- Avoid medications known to affect milk production.
- Temporary weaning is a risk to the mother’s milk supply. Milk supply may be compromised since pumps do not provide the same stimulation to supply as does a nursing baby. For the rare times when temporary weaning is needed, see this information on maintaining milk supply when baby is not nursing.
- Temporary weaning comes with a risk that baby will not go back to the breast. Some babies have a hard time returning to breastfeeding after temporary weaning, and unfortunately we do not know ahead of time which babies will have problems.
- There are known risks of formula feeding, including allergy, increased illness, etc. Many of the risks of formula feeding are not apparent for many years.
If you’re having problems finding the information you need, contact a local lactation consultant, or breastfeeding counselor.
Looking for good medication resources in languages other than English?
- e-lactancia (English language version), a free online database maintained by APILAM (Association for Promotion and Cultural and Scientific Research of Breastfeeding) in Valencia, Spain, is another wonderful online resource with information on breastfeeding and medications, phytotherapy (plants), homeopathy and other alternative products, cosmetic and medical procedures, contaminants, and maternal/infant diseases. Information is available in both Spanish and English.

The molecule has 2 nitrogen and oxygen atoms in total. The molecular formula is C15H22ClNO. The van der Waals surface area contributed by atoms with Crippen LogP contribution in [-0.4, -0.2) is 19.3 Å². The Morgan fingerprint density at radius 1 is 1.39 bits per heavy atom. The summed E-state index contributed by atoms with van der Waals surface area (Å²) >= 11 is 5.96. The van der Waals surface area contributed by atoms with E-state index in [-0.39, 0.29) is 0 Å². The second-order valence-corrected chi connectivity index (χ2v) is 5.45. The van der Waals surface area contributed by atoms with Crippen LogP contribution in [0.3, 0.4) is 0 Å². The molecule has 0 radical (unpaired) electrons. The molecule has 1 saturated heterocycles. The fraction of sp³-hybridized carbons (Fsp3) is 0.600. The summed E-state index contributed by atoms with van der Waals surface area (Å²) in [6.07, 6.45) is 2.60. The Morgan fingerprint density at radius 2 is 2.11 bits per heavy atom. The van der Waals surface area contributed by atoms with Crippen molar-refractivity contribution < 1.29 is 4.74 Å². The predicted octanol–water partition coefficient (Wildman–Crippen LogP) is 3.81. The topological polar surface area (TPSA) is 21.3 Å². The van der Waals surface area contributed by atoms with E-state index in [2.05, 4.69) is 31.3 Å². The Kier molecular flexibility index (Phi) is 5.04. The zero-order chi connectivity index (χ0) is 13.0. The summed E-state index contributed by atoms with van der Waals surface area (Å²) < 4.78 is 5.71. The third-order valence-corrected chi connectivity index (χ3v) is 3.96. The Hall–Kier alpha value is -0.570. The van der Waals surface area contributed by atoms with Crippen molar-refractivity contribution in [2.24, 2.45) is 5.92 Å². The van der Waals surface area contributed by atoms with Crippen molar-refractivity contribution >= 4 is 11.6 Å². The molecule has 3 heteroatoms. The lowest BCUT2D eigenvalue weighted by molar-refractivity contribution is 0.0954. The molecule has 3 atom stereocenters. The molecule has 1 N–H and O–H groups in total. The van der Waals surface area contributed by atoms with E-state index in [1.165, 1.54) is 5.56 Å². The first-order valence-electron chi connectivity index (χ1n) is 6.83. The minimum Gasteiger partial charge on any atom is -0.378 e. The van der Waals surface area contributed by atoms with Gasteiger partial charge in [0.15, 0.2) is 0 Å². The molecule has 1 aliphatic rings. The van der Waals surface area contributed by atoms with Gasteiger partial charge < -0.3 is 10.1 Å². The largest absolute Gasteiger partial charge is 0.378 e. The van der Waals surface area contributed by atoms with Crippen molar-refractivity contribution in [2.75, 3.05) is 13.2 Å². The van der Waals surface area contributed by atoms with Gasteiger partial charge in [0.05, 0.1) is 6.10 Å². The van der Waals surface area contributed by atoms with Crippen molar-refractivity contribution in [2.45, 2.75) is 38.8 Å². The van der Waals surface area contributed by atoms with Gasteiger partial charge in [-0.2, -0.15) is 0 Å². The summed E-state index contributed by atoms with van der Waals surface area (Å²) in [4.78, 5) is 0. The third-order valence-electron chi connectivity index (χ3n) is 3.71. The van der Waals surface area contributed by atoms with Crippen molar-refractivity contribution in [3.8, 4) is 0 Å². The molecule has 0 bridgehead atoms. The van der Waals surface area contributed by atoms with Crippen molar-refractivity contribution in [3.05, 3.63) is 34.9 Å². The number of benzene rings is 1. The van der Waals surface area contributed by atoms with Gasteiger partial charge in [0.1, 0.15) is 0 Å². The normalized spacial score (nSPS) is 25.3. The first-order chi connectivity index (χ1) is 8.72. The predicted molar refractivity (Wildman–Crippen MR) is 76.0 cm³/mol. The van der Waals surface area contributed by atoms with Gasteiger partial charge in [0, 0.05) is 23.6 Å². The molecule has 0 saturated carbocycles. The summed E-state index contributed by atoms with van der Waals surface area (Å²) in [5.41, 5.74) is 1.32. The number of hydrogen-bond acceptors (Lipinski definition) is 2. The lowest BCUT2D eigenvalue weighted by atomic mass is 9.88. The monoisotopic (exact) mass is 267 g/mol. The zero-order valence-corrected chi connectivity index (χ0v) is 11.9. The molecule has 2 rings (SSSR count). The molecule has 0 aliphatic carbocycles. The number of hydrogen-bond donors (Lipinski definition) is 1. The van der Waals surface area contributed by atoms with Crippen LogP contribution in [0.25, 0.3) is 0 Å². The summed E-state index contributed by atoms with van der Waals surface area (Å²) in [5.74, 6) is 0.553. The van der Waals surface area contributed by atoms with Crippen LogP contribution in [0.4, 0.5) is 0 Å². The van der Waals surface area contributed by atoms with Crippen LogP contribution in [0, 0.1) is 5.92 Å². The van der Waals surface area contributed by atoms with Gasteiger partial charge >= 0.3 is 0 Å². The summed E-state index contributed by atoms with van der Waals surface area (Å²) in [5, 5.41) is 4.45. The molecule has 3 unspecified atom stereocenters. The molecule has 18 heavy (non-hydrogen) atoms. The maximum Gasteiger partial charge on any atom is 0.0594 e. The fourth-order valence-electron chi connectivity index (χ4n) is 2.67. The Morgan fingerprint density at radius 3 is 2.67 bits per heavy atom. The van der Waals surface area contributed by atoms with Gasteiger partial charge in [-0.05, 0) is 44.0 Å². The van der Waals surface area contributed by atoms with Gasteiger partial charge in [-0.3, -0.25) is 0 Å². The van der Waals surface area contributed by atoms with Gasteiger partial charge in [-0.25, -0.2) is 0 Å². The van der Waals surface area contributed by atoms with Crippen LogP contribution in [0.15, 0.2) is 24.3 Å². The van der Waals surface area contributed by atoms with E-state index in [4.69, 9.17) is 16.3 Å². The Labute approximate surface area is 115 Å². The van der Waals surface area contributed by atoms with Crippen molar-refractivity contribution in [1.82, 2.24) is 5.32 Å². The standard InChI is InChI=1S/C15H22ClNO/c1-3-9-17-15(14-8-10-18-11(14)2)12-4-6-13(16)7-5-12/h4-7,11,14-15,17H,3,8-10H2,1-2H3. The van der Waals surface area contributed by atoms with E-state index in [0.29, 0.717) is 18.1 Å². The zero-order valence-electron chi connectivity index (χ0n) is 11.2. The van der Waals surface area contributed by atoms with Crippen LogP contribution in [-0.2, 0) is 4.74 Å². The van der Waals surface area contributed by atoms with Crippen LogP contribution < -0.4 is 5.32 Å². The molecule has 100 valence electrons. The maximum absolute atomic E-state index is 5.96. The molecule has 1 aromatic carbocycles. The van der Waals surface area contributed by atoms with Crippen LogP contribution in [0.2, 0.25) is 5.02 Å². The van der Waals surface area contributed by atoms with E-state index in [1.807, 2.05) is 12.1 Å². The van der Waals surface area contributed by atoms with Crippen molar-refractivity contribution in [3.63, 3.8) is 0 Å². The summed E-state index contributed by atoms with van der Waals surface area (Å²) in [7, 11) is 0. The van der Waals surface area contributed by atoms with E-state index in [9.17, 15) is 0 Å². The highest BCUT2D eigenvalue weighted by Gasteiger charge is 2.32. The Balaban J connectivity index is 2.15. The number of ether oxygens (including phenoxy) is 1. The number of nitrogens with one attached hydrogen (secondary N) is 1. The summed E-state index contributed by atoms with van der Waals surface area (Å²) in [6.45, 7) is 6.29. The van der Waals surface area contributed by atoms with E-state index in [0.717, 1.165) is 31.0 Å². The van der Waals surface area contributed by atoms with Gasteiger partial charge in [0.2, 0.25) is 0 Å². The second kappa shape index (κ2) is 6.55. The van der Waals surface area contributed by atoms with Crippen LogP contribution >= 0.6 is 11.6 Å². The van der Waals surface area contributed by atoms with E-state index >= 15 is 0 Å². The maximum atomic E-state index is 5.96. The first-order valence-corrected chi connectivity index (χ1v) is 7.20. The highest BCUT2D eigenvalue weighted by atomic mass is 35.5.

- Läkemedel och amning, from the Drug Therapeutic Committee and the Public Healthcare Services Committee Administration of Stockholm County Council, Sweden, has a free online database with information on breastfeeding and medications.
- Teratologisk Information Service (09 4717 6500), from the Hospital District of Helsinki and Uusimaa, Finland, has a help line and information on medications during pregnancy and breastfeeding.
Drug Entry into Human Milk by Thomas Hale, RPh, PhD
Academy of Breastfeeding Medicine Clinical Protocol #15: Analgesia and Anesthesia for the Breastfeeding Mother
From the American Academy of Pediatrics Committee on Drugs: Sachs HC. The transfer of drugs and therapeutics into human breast milk: an update on selected topics. Pediatrics. 2013;132(3):e796-809.
Counseling Tips for counseling mothers on the safe and effective use of medications while breastfeeding, by Frank J. Nice RPh, DPA, CPHP
Medications and Breastfeeding: Tips for Giving Accurate Information to Mothers [PDF] by Jennifer Thomas, MD, FAAP
Mother to Baby Fact Sheets from the Organization of Teratology Information Specialists (OTIS)
Breastfeeding and Maternal Medication: Recommendations for Drugs in the Eleventh WHO Model List of Essential Drugs from the Department of Child and Adolescent Health and Development, World Health Organization, 2002.